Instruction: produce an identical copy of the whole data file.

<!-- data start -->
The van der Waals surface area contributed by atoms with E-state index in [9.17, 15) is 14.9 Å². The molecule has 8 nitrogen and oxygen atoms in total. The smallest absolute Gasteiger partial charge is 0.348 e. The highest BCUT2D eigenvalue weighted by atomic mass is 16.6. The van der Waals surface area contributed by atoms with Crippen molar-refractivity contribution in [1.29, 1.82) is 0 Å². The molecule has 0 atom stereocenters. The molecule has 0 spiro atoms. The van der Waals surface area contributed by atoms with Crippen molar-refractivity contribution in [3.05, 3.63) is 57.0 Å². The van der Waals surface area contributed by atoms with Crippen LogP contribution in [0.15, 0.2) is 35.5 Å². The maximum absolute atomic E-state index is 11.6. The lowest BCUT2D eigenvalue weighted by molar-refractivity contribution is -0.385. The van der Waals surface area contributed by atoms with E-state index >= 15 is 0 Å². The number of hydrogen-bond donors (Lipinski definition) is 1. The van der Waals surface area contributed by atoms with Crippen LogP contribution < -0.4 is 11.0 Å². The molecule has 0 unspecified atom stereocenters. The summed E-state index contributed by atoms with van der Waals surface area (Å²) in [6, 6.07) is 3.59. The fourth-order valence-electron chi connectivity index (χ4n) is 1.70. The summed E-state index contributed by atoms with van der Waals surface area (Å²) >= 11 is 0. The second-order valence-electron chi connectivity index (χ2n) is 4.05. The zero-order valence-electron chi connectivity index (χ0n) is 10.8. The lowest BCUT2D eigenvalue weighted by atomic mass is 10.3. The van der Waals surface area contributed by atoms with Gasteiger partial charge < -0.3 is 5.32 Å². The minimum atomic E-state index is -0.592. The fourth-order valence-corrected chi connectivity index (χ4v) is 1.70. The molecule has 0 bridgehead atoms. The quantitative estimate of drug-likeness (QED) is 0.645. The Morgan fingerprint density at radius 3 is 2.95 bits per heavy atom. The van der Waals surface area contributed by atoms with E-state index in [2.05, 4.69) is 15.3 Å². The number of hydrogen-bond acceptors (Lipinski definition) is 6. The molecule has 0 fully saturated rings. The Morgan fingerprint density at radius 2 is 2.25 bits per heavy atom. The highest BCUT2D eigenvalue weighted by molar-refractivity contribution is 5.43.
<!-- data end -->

The van der Waals surface area contributed by atoms with E-state index in [9.17, 15) is 14.9 Å². The molecule has 8 nitrogen and oxygen atoms in total. The smallest absolute Gasteiger partial charge is 0.348 e. The highest BCUT2D eigenvalue weighted by atomic mass is 16.6. The van der Waals surface area contributed by atoms with Crippen molar-refractivity contribution in [1.29, 1.82) is 0 Å². The molecule has 0 atom stereocenters. The molecule has 0 spiro atoms. The van der Waals surface area contributed by atoms with Crippen molar-refractivity contribution in [3.05, 3.63) is 57.0 Å². The van der Waals surface area contributed by atoms with Crippen LogP contribution in [0.15, 0.2) is 35.5 Å². The maximum absolute atomic E-state index is 11.6. The lowest BCUT2D eigenvalue weighted by molar-refractivity contribution is -0.385. The van der Waals surface area contributed by atoms with E-state index >= 15 is 0 Å². The number of hydrogen-bond donors (Lipinski definition) is 1. The van der Waals surface area contributed by atoms with Crippen LogP contribution < -0.4 is 11.0 Å². The molecule has 0 unspecified atom stereocenters. The summed E-state index contributed by atoms with van der Waals surface area (Å²) in [6, 6.07) is 3.59. The fourth-order valence-electron chi connectivity index (χ4n) is 1.70. The summed E-state index contributed by atoms with van der Waals surface area (Å²) >= 11 is 0. The second-order valence-electron chi connectivity index (χ2n) is 4.05. The zero-order valence-electron chi connectivity index (χ0n) is 10.8. The lowest BCUT2D eigenvalue weighted by atomic mass is 10.3. The van der Waals surface area contributed by atoms with Gasteiger partial charge < -0.3 is 5.32 Å². The minimum atomic E-state index is -0.592. The fourth-order valence-corrected chi connectivity index (χ4v) is 1.70. The molecule has 0 bridgehead atoms. The quantitative estimate of drug-likeness (QED) is 0.645. The Morgan fingerprint density at radius 3 is 2.95 bits per heavy atom. The van der Waals surface area contributed by atoms with E-state index in [2.05, 4.69) is 15.3 Å². The number of hydrogen-bond acceptors (Lipinski definition) is 6. The molecule has 0 fully saturated rings. The Morgan fingerprint density at radius 2 is 2.25 bits per heavy atom. The highest BCUT2D eigenvalue weighted by molar-refractivity contribution is 5.43.